Organophosphate poisoning in neonates and young infants is rarely encountered. Unlike in adults where most of the poisoning is due to suicidal attempts, in young infants it is unintentional(1) as accidental exposure or homicidal. The absorption of organophosphorus compounds could be through the GIT, skin, mucosal membranes (inhalational and through the conjunctiva) or rarely through application of home-made shampoo.(2) The clinical presentation in young children and infants are different from those in adults.(2,3) Organophosphate compounds are anti-esterase insecticides and poisoning results in the bonding of these compounds with the enzyme acetylcholinesterase and this bonding can be reversible with reactivation of the enzyme over time or can become irreversible by the process called ageing. This inactivation of enzyme leads to accumilation of the neurotransmitter acetylcholine at the muscarinic and nicotinic sites and this leads to the classical toxidrome described for organophosphate poisoning. Muscarinic symptoms include diaphoresis, wheezing, pulmonary edema, increased pulmonary and nasopharyngeal secretions, increased intestinal motility bradycardia and miosis. Nicotinic symptoms include fasiculations, tachycardia, respiratory muscle weakness, decreased respiratory efforts, tachycardia and hypertension. CNS symptoms include, irritablity, seizures, restlessness, confusion, headache, ataxia, coma, respiratory paralysis. The classic symptoms of organophosphate poisoning does not occur in children. In the absence of the baseline serum cholinesterase levels the acute serum sample and a convalescent sample may be used for comparison. Red cell cholinesterase levels can be diagnostic but not commonly available. But clinical diagnosis and response to atropine and pralidoxime is much more rewarding than awaiting serum levels for diagnosis. Atropine may not be very useful in reversing the neuromuscular toxicity (respiratory muscle weakness) as this does not bind to the nicotinic receptors(3). Presence of tachycardia is not a contra indication to atropine. Reported incidence of mortality in organophosphate poisoning is children is about 6.4%.(4) Cases have been reported even in the new born period due to accidental exposure by spillage over the skin(5). In this infant the presence of encephalopathy, excessive salivation, sweating with moist skin and unexplained dehydration with pin point pupils were the clue for diagnosis.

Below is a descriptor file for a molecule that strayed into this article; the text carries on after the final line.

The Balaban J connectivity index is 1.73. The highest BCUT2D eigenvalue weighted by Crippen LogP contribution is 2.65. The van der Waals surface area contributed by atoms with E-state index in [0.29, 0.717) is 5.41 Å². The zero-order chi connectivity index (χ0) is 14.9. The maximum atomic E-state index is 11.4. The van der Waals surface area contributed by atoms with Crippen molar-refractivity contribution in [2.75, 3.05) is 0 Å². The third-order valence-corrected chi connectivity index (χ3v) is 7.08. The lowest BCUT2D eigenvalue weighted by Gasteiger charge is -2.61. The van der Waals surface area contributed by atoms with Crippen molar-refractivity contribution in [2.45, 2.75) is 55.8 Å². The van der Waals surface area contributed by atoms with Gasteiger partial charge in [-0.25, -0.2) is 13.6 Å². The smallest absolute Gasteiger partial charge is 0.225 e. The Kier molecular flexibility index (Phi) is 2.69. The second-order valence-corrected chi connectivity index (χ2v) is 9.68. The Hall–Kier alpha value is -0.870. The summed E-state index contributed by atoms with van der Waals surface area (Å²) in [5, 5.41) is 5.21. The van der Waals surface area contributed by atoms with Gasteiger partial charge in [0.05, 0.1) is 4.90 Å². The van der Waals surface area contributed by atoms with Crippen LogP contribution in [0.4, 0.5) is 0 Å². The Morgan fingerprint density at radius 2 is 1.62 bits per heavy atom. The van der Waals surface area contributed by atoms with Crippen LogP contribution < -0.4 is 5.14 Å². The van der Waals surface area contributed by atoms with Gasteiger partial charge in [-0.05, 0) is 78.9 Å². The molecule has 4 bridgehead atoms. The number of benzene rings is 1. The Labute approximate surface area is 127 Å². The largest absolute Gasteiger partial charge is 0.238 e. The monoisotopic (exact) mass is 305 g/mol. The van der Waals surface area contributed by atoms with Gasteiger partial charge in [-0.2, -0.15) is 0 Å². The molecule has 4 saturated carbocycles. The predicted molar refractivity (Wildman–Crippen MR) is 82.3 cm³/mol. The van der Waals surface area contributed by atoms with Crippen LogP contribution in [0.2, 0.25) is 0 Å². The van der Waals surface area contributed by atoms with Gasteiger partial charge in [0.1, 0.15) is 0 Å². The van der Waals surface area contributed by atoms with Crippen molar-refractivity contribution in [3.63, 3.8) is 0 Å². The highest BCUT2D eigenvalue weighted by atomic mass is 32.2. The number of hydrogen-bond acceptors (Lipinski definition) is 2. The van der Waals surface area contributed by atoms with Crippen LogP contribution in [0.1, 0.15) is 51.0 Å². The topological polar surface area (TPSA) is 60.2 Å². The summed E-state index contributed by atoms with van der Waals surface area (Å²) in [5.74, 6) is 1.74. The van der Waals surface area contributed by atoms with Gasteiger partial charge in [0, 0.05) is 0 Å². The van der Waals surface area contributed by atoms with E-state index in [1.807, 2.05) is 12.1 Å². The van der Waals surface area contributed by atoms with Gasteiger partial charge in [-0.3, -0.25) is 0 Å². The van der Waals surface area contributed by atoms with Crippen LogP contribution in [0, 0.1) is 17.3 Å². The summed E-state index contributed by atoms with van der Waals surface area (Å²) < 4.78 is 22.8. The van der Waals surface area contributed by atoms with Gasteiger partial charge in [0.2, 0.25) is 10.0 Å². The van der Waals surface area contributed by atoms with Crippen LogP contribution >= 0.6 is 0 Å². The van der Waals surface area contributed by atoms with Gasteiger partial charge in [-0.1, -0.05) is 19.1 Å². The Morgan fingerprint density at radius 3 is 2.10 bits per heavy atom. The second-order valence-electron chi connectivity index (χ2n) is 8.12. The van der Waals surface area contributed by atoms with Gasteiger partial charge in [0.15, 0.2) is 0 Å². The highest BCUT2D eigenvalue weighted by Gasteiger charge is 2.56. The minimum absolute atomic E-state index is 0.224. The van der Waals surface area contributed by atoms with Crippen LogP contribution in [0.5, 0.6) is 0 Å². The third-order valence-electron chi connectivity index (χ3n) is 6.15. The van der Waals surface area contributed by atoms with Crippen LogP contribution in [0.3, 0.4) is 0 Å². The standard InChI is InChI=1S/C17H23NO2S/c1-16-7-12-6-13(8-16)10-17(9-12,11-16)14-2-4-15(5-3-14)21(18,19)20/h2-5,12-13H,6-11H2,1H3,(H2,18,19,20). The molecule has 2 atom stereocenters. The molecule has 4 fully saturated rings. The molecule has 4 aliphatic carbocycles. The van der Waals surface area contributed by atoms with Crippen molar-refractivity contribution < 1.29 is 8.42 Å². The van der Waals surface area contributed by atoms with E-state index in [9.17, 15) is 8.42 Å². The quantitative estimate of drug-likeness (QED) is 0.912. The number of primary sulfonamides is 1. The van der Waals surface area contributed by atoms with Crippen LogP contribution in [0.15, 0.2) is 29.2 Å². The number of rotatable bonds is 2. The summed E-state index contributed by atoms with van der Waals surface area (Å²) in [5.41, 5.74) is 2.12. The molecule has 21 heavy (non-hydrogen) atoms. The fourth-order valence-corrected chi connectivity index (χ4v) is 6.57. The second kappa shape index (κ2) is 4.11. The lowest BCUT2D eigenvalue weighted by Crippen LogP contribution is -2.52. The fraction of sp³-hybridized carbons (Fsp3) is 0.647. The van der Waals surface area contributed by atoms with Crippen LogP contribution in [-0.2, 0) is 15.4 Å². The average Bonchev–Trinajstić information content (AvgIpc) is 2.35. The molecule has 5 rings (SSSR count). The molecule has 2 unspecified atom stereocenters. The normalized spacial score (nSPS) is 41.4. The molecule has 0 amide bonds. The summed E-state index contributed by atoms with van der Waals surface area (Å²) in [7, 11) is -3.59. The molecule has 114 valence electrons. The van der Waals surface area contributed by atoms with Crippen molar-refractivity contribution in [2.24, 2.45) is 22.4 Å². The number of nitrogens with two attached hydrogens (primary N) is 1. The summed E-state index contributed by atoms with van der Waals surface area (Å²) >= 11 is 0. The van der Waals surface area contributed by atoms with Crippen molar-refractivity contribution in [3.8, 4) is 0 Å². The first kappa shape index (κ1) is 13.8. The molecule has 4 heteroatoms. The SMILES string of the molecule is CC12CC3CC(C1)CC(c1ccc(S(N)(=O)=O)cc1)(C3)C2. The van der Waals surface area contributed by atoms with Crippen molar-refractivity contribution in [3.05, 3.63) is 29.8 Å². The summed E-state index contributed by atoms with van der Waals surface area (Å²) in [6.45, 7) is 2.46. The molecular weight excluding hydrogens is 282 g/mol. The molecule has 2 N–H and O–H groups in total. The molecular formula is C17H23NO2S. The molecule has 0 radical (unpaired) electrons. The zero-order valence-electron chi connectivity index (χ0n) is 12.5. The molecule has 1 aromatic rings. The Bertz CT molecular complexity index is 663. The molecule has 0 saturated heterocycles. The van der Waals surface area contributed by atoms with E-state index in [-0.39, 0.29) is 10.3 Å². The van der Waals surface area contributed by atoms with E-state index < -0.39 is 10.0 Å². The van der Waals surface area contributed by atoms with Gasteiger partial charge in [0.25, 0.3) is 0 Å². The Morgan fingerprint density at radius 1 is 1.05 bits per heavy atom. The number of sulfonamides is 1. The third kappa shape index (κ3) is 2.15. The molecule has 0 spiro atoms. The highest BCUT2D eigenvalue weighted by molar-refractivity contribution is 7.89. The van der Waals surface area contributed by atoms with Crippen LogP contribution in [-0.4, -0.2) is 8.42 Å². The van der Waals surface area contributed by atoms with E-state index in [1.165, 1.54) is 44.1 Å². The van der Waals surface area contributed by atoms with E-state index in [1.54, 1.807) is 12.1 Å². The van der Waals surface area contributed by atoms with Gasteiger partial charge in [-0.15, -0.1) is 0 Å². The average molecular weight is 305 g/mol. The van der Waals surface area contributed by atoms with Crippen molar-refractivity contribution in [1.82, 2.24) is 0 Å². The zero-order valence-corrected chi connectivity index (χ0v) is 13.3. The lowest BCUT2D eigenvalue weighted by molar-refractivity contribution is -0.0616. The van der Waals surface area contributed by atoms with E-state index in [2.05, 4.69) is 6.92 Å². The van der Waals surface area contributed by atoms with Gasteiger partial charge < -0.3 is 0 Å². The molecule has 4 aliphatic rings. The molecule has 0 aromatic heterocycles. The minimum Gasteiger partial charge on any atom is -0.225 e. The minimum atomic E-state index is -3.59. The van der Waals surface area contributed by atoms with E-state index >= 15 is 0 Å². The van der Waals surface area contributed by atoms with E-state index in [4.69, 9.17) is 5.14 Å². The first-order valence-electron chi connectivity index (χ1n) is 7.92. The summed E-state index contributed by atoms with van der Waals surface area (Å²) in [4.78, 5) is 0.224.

|Conflict of Interest|
Last Updated : Monday, July 1, 2013 Vol 10 Issue 7 Art #37
- Lifshitz M, Shahak E, Sofer S. Carbamate and organophosphate poisoning in young children. Pediatr Emerg Care 1999; 15: 102-103. [Google Scholar] [Pubmed] [CrossRef]
- Sadaka Y, Broides A, Tzion RL, Lifshitz M. Organophosphate acetylcholine esterase inhibitor poisoning from a home-made shampoo. J Emerg Trauma Shock. 2011; 4: 433-434. [Google Scholar] [Pubmed]
- Van Heel W, Hachimi-Idrissi S. Accidental organophosphate insecticide intoxication in children: a reminder. Int J Emerg Med 2011; 4: 32. [Google Scholar] [Pubmed] [CrossRef]
- Levy KF, Tenenbaum AN, Wexler ID, Amitai Y. Unintentional organophosphate intoxication in children. Pediatr Emerg Care. 2007; 23: 716-718. [Pubmed] [CrossRef]
- Poovazhagi V, Srinivasan K, Gowrishankar NC, Hussain MM. Organophosphate poisoning in a neonate. Indian J Pract Pediatr. 2007; 9: 135-136.
|How to Cite URL :|
|V P, T S R E. UNUSUAL CAUSE OF ENCEPHALOPATHY IN AN INFANT - ORGANOPHOSPHATE POISONING. Pediatric Oncall [serial online] 2013[cited 2013 July 1];10. Art #37. Available From : http://www.pediatriconcall.com/Journal/Article/FullText.aspx?artid=568&type=J&tid=&imgid=&reportid=29&tbltype=|